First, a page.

The creator of “The Simpsons” seems unapologetic over controversial Indian character Apu Nahasapeemapetilon, despite criticisms from many in the South Asian-American community that Apu perpetuates several racial stereotypes.
Matt Groening recently responded to the debate about Apu in an interview with USA Today published on Friday. Outrage over the character was ignited by Indian-American comedian Hari Kondabolu’s 2017 documentary “The Problem With Apu,” which highlighted the negative effects and painful stereotypes attached to the South Asian community stemming in part from the fictional Kwik-E-Mart owner.
Groening dismissed the critiques. I’m proud of what we do on the show,” he told the outlet. “I think it’s a time in our culture where people love to pretend they’re offended.”
An episode that aired earlier this month also appeared to rally to the defense of the characterization of Apu. Referring to a sanitized version of a bedtime story, Lisa laments to Marge that “something that started decades ago and was applauded and inoffensive, is now politically incorrect,” before looking at a photo of Apu.
“This is sad,” Kondabolu wrote on Twitter after the episode. “The Simpsons response tonight is not a jab at me, but at what many of us consider progress.”
It appears actor Hank Azaria, who has voiced Apu since “The Simpsons” first season in 1989, sides more these days with Kondabolu than Groening.
During an appearance last week on “The Late Show with Stephen Colbert,” Azaria said his eyes “have been opened” to the controversy surrounding Apu. He also said he is “perfectly willing and happy to step aside” from voicing the character and that it’s crucial to acknowledge the perspective of the South Asian community on the character.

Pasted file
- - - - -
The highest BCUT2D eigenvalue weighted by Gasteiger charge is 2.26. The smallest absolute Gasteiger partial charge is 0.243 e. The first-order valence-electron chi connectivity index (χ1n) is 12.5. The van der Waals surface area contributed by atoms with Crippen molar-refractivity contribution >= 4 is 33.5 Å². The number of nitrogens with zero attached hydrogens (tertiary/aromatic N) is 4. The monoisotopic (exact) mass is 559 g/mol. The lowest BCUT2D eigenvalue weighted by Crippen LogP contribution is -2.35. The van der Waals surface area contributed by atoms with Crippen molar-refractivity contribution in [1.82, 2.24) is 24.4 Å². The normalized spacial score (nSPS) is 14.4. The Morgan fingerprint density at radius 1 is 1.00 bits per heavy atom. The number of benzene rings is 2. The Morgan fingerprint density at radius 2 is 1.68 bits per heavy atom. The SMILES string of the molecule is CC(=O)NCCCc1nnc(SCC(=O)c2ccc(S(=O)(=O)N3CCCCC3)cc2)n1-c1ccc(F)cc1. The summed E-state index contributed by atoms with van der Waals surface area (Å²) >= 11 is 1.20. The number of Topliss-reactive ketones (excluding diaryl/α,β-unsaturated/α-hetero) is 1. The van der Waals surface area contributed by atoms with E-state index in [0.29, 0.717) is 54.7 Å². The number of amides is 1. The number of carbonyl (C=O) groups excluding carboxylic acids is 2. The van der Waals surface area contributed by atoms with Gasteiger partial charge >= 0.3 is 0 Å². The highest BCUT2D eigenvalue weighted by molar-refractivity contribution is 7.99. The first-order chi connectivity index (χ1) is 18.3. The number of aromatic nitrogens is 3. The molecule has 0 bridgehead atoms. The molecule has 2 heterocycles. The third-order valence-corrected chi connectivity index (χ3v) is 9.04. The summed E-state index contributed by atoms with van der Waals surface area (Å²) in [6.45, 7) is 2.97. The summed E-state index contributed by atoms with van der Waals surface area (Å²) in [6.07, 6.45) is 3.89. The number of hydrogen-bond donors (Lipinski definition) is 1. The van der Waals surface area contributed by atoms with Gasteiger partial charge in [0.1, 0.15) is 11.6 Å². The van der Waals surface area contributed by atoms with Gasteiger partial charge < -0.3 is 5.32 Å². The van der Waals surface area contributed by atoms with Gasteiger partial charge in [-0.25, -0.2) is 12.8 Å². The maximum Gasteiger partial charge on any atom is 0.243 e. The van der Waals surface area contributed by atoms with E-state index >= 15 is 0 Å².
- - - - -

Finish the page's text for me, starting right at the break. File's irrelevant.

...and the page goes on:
“I think the most important thing is we have to listen to South Asian people, Indian people ... about what they feel and how they think about this character and what their American experience of it has been.”
Kondabolu previously told HuffPost that while Apu is problematic, the character can serve as a vehicle for tackling the larger issue of proper representation of minorities in media. To ensure that characters of color who are multidimensional rather than stereotypical make it on screen, writers’ staffs ― which he said are “generally white-male-dominated” ― need to be more inclusive.
“It’s cool that you’re my white ally, but how about instead of speaking for me, get some of us hired on,” he said of those staffs. “Because I feel like that’s the bigger problem. The actors are the people who get the scraps at the end. The actual creation of the stuff, that doesn’t happen anywhere near them.”